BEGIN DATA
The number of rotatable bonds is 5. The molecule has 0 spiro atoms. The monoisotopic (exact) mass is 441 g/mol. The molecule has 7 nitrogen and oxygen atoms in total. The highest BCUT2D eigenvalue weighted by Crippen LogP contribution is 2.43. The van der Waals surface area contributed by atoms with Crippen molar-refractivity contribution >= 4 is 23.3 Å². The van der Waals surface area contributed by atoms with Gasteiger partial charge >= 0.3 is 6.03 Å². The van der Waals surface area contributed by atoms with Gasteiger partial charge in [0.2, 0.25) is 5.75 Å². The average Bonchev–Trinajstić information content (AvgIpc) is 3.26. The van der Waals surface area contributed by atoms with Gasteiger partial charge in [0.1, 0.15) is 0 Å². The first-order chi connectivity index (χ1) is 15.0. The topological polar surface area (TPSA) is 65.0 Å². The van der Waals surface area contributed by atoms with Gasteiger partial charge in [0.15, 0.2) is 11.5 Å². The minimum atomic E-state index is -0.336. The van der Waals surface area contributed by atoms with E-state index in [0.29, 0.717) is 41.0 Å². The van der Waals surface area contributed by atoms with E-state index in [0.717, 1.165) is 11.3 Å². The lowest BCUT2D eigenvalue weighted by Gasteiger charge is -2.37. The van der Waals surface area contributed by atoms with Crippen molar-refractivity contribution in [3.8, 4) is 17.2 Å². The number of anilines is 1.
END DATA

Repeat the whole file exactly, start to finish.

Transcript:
The number of rotatable bonds is 5. The molecule has 0 spiro atoms. The monoisotopic (exact) mass is 441 g/mol. The molecule has 7 nitrogen and oxygen atoms in total. The highest BCUT2D eigenvalue weighted by Crippen LogP contribution is 2.43. The van der Waals surface area contributed by atoms with Crippen molar-refractivity contribution >= 4 is 23.3 Å². The van der Waals surface area contributed by atoms with Gasteiger partial charge >= 0.3 is 6.03 Å². The van der Waals surface area contributed by atoms with Gasteiger partial charge in [0.2, 0.25) is 5.75 Å². The average Bonchev–Trinajstić information content (AvgIpc) is 3.26. The van der Waals surface area contributed by atoms with Gasteiger partial charge in [0.1, 0.15) is 0 Å². The first-order chi connectivity index (χ1) is 15.0. The topological polar surface area (TPSA) is 65.0 Å². The van der Waals surface area contributed by atoms with Gasteiger partial charge in [0.15, 0.2) is 11.5 Å². The minimum atomic E-state index is -0.336. The van der Waals surface area contributed by atoms with E-state index in [0.29, 0.717) is 41.0 Å². The van der Waals surface area contributed by atoms with E-state index in [0.717, 1.165) is 11.3 Å². The lowest BCUT2D eigenvalue weighted by Gasteiger charge is -2.37. The van der Waals surface area contributed by atoms with Crippen molar-refractivity contribution in [3.8, 4) is 17.2 Å². The number of anilines is 1.